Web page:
C Lewis, M Brewster, A Gadgil, R Dias
C Lewis, M Brewster, A Gadgil, R Dias. Chronic Renal Failure Presenting Primarily With Renal Osteodystrophy: A Case Report. The Internet Journal of Orthopedic Surgery. 2004 Volume 2 Number 2.
Common clinical presentations of chronic renal failure include anaemia, growth retardation, urinary complaints, hypertension and mental irritability.
Renal osteodystrophy is a common long-term complication of end stage renal disease.
The authors report an instance where a child presented with ankle pain and was subsequently diagnosed to have severe renal disease as the cause.
A previously fit and well 13year old male with no family history presented with a four month history of ankle pain with no associated trauma. Radiographs illustrated subtle widening of the growth plate. Vigilant investigation led to diagnosis of renal osteodystrophy secondary to hypoplastic kidneys.
Hyperphosphataemia and secondary hyperparathyroidism could be prevented by prompt treatment with initial renal dialysis and subsequent renal transplantation. The importance of a thorough investigation of children who present with non-traumatic skeletal pain, is clearly demonstrated.
Chronic renal failure is defined as an irreversible and progressive reduction in the glomerular filtration rate (GFR) to below 25% of normal level for at least three months.1 The incidence of chronic renal failure ranges from one to three children per million in a population less than 16 years of age.2 In children age 5 years or less the commonest causes of chronic renal failure include congenital renal diseases, such as renal dysplasia or renal hypoplasia. In older children, hereditary diseases, metabolic diseases and acquired aetiologies occur more frequently.3
Referral to an orthopaedic surgeon is usually made once a firm diagnosis of renal osteodystrophy has been established. We describe a case not previously described of an individual who presents with ankle pain and severe renal disease was subsequently diagnosed.
A 13-year-old Caucasian male child was referred to the orthopaedic clinic with a four month history of bilateral ankle pain and intermittent pain in the right knee after exercise. He also complained of lethargy since four weeks.
He was born by vaginal delivery at full term. He had been fully immunized. He was on the 3rd centile for height and the 25th centile for weight.
On examination he appeared pale. His cardiovascular, respiratory and abdominal examinations were unremarkable. He had a full range of painless movements in all joints.
Haematological investigations performed included a full blood count, urea and electrolytes, C- reactive protein, erythrocyte sedimentation rate and rheumatoid factor.
Radiological investigations consisted of plain anteroposterior and lateral radiographs of ankles, knees and pelvis.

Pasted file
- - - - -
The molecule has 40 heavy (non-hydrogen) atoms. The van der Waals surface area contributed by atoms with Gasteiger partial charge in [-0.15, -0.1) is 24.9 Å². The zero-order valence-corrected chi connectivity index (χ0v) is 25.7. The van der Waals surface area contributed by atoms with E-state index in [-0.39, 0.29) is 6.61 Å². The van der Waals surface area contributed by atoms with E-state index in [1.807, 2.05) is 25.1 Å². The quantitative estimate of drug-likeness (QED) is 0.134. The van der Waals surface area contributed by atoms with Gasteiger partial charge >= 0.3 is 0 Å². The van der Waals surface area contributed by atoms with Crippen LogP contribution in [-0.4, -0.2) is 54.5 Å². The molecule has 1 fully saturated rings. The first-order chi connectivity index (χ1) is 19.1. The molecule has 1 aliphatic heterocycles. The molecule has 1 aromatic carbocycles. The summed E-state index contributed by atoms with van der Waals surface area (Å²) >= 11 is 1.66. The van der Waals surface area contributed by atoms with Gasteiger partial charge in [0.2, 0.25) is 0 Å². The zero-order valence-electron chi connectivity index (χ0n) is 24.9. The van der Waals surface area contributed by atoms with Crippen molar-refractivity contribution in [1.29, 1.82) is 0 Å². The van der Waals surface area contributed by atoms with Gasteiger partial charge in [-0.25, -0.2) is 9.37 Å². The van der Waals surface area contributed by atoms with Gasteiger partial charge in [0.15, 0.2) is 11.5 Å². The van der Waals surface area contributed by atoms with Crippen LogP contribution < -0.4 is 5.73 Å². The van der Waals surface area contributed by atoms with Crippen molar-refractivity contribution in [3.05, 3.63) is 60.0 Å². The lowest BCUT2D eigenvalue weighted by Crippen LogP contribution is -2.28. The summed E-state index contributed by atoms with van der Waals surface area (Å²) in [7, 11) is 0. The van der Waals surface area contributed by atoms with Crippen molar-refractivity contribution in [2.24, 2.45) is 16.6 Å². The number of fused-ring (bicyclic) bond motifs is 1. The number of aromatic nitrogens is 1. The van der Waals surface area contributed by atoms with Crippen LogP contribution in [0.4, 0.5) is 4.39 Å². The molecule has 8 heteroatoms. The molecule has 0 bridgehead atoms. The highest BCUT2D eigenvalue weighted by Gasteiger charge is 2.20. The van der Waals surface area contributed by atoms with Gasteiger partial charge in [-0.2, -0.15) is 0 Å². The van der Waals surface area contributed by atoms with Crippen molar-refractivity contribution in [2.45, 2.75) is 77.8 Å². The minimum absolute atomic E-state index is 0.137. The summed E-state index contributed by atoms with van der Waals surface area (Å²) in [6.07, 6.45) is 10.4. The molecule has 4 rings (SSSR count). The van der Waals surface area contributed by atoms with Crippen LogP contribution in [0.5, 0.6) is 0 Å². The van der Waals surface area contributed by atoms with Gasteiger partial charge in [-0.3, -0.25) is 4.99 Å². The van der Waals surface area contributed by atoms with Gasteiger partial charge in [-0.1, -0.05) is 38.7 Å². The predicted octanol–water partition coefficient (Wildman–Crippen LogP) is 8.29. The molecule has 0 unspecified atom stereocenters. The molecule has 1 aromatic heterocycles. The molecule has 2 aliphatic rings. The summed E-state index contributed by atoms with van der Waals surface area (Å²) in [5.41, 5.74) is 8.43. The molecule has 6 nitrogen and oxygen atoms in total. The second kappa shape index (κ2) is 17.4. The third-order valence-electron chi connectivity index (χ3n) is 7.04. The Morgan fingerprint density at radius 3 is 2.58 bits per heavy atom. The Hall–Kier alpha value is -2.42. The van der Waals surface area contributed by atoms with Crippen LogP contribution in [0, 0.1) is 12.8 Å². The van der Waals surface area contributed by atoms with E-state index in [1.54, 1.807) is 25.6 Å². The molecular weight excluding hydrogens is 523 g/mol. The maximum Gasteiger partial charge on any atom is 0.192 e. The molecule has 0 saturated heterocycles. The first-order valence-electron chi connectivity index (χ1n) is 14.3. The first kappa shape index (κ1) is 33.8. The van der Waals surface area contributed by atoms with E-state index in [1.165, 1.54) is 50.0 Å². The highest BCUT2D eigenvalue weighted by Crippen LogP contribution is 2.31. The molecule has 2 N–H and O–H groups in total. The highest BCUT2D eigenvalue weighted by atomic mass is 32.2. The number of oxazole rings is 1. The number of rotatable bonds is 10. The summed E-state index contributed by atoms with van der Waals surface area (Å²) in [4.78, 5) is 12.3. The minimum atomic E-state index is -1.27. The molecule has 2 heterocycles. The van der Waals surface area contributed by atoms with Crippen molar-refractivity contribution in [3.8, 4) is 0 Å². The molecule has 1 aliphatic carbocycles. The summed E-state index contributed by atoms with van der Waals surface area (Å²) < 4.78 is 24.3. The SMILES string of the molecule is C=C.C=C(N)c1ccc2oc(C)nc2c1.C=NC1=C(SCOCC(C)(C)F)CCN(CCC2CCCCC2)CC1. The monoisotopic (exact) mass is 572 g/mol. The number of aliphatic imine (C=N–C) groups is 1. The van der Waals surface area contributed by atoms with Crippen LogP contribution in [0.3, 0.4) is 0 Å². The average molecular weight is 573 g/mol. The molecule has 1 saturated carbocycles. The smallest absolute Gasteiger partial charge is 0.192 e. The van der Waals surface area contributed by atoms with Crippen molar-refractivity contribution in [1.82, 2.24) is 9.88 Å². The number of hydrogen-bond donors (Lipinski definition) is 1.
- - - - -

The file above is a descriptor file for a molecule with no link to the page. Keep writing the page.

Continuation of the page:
Results of the blood tests showed normochromic anaemia, raised ESR of 64mm/hr, normal CRP, and rheumatoid factor negative. The blood film showed mild anisocytosis and moderate rouleaux formation. Serum creatinine levels were raised at 576umol/l. (Table 1)
Radiographs of both ankles showed abnormally wide growth plates at the distal end of the tibia. There were less marked changes in the knees and proximal femoral epiphyses. (Figure 1,2 & 3)
Paediatric input was sought at an early stage for the further investigation of the normochromic anaemia and renal failure. An ultrasound scan of the abdomen confirmed the presence of bilateral hypoplastic kidneys.
The child was subsequently started on the appropriate medical treatment, and listed on the transplant register.
Davies Colley reported the first description of renal rickets in 1883. In renal osteodystrophy, glomerular damage leads to phosphate retention, and tubular injury causes decreased production of the active form of vitamin D (1,25 dihyroxycholecalciferol). The resultant hyperphosphataemia / hypocalcaemia triggers secondary hyperparathyroidism. Parathyroid hormone causes increased bone resorption. 5,7
In a case of established renal osteodystrophy, the following features may be seen:
Deficient mineralization of the osteoid secondary to hypocalcaemia
Severe lytic changes in the skeleton (osteitis fibrosa cystica and Brown tumours) due to secondary hyperparathyroidism.
Osteosclerosis is seen in 20% of patients because the bony trabeculae look prominent in relation to decreased mineralization.
Slipped epiphyses. Resorption of metaphyseal regions and epiphysiolysis occurs as a result of hyperparathyroidism giving rise to slipped epiphyses. The proximal femur is the commonest site reported.
6, 9It has also been reported to occur in proximal humerus, distal femur, distal tibia and in distal radius and ulna. 4
This patient presented with simple ankle pain without history of trauma. Persistent investigation led to prompt diagnosis of renal osteodystrophy before serum phosphate had increased enough to stimulate hypersecretion of parathyroid hormone.
All the cases with skeletal lesions reported previously in the literature are cases of well established renal rickets.
This is the first case reported where a previous well patient presented initially for an orthopaedic consultation, which then led to the diagnosis of renal osteodystrophy.
Mr. C. Lewis “Lane End” 52 A Linden Road, Bournville, Birmingham, B30 1JU, United Kingdom Telephone: 01214721419 Fax: 01214721419 Email: email@example.com